I wake up at four to some old-timey dubstep spewing from my pillows. The lights are flashing. My alarm clock is blasting Skrillex or Deadmau5 or something, I don’t know. I never listened to dubstep, and in fact the entire genre is on my banned list. You see, my house has a virus again.
Technically it’s malware. But there’s no patch yet, and pretty much everyone’s got it. Homes up and down the block are lit up, even at this early hour. Thankfully this one is fairly benign. It sets off the alarm with music I blacklisted decades ago on Pandora. It takes a picture of me as I get out of the shower every morning and uploads it to Facebook. No big deal.
consistently achieving outstanding performance in the field of excelence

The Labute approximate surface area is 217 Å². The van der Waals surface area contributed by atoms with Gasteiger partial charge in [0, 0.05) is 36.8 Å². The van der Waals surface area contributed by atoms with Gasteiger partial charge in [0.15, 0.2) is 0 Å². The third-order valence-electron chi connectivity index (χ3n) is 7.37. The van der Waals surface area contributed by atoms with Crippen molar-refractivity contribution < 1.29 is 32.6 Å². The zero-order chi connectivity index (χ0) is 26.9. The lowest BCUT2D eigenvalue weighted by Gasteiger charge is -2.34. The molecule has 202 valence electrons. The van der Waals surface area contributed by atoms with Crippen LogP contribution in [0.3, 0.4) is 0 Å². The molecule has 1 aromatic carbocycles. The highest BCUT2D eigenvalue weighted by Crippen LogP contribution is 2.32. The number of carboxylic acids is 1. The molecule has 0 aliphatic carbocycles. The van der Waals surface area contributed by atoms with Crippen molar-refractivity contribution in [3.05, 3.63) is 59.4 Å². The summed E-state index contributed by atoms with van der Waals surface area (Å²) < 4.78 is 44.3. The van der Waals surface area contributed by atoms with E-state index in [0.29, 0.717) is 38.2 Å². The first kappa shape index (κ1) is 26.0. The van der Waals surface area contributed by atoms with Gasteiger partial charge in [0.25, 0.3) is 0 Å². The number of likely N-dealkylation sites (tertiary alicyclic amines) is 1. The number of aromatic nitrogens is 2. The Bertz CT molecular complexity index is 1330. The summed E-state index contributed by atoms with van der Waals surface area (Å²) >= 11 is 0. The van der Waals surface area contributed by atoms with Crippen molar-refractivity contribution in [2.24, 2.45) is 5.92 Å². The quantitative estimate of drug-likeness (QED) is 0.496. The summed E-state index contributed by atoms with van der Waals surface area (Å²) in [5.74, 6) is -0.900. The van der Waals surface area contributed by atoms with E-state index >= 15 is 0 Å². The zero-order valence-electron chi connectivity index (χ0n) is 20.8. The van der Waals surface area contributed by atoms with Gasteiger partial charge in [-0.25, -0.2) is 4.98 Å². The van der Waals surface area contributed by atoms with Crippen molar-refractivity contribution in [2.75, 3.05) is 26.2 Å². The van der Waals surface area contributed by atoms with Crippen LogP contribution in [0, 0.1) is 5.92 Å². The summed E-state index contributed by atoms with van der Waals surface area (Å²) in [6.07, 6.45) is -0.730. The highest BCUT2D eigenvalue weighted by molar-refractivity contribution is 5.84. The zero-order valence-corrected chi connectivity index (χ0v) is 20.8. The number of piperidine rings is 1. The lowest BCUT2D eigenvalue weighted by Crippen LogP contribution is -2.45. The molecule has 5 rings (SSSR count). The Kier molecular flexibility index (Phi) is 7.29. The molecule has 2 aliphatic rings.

lounging in a post-soviet void
This is the post-soviet lounge. Here, the illusion of belonging to the world of Western cosmopolitanism is being upheld. In order to perpetuate this mirage, the local context must be shed. I, the visitor/client must achieve anonymity; I must forget the cultural & geographic space the lounge occupies. And this is precisely the appeal of the lounge, the promise of anonymity, the promise of connecting me to metropolitan spaces all over the world, the promise of making me a ‘global citizen’. I expect the generic atmosphere of the lounge to level me. I long for the experience of the non-place. I want to experience the smooth and seamless flow of leisurely global consumption, the pristine flux of my vaporized identity.